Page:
A couple of weeks ago I got home from the office after a particularly stressful day amid a particularly stressful week/month/year. The weather was nice so I decided I would winterize my home.

I say "winterize" because that's a word I've heard other grownups use. I have no idea what it actually means or what one is supposed to do to complete the task. All I know is that each fall I wander my yard pretending to do stuff while The Perfects are outside in hopes that they'll call some instructions over to me.

On this particular evening, I decided I would go ahead and turn off the water to my sprinklers and do some other sprinkler-related stuff my brother-in-law told me to do once. He didn't explain why any of these particular actions were important. I think this is so he can maintain all the power in the family. It's a job security issue.

Naturally turning off the sprinkler water led to cleaning my entire garage and replacing 12 light bulbs before determining that the light fixtures themselves were the problem.

Amid the if-you-give-a-mouse-a-cookie cleaning spree, I uncovered an old cabinet door.

From time to time I find freaky ghetto old stuff in my house that I swear was not there when I bought the place two years ago. For example, a few months ago I found this box in my house:

I don't know what it is or how it suddenly appeared but I'm convinced it's 1,200 years old and is probably possessed by the evil spirits of the great mountain west. Also, I plan to take it to the Antiques Roadshow next year. I already have my outdated sweater picked out.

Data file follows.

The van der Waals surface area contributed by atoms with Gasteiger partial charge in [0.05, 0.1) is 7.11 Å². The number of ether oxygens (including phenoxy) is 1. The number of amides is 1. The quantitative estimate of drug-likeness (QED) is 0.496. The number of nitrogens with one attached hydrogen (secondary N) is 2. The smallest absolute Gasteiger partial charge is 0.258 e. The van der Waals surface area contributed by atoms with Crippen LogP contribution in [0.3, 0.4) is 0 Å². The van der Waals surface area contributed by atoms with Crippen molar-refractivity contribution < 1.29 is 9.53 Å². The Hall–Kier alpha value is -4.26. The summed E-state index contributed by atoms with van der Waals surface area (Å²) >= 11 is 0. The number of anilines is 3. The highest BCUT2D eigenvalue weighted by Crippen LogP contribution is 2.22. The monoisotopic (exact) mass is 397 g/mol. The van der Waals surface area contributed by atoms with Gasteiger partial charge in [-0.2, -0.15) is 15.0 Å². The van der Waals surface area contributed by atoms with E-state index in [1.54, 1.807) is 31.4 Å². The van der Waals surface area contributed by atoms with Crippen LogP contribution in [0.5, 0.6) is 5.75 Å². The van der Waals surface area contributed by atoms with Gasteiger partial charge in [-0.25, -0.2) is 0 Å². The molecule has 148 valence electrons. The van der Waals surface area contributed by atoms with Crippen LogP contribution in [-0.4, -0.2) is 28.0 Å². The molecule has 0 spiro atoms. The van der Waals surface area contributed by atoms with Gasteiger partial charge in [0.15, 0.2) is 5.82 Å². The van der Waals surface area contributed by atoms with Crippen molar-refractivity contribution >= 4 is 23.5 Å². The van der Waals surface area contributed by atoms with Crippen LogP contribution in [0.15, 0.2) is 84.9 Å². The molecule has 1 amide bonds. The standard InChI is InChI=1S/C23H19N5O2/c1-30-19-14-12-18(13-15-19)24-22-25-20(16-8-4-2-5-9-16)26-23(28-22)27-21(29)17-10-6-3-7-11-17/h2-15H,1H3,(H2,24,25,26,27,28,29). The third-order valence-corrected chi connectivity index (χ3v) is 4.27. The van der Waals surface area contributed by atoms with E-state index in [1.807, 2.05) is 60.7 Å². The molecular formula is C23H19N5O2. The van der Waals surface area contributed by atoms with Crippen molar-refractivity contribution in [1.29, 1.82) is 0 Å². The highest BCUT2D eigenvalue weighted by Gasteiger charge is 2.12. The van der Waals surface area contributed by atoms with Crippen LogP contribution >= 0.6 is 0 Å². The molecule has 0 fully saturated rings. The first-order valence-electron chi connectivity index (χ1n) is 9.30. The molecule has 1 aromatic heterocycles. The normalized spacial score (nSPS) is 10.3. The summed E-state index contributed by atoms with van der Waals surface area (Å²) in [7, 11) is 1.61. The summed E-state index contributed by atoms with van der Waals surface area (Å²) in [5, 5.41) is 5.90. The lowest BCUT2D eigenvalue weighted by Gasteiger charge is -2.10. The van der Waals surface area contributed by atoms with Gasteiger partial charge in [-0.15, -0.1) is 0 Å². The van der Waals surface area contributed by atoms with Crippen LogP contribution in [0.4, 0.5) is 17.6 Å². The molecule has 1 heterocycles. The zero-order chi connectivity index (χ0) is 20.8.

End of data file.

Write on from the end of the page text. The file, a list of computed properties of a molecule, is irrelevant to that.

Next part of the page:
I'm pretty sure Satan will eat me if I try to destroy any of these uncovered items, so usually when I find them I just repurpose them and incorporate them into my home's decor.

So that's what I decided to do with the cabinet door. I took it inside, cleaned it up, and then texted a picture of it to Matt, demanding instruction on what to do with this thing.

Matt was extremely unhelpful in my moment of need, telling me that he had his own crisis to deal with. Some new problem at Broome Bungalow that sounded like something I didn't wanted to get involved in, so I pretended not to understand his southern accent and hung up on him, which is a tactic that probably doesn't have much of a shelf life left.

So then I stood there in my kitchen, tired and stressed out from work, and completely without help from creative people. And I said to myself I said "Eli, you are a competent human being. Your hair is amazing. You can say the ABCs backwards. And you are capable of being Pinterest without no help from nobody."

I basically channeled my inner Tami.

And so that's what I did. I drove myself to Home Depot. I spent an absurd amount of time walking up and down the aisles. I found basically what I needed. I drove myself home. I used power tools. And after 1 hour and 23 minutes, I had created this:

And you know what, I hang my coats aaaaaaaallll over that thing.

So next time you need a really manly man who uses power tools to make your house look like Pinterest, come find me.

Also, I would just like to give a shoutout to hoarding. Usually when I buy some new thing that I have to put together I end up with 20 unused pieces because hashtag bad at following directions. I'm afraid of throwing these things away so I have an entire drawer in my house full of screws and odds and ends that belong to various projects. Well, as it turned out, the screws that came with the hardware I purchased for this project were too long so I dug out the exact right number of the exact right screws from the hoarder drawer and all I'm saying is NEVER THROW ANYTHING AWAY NO MATTER WHAT.

Also, please enjoy this week's Strangerville Short, featuring some stories about couchsurfing:

~It Just Gets Stranger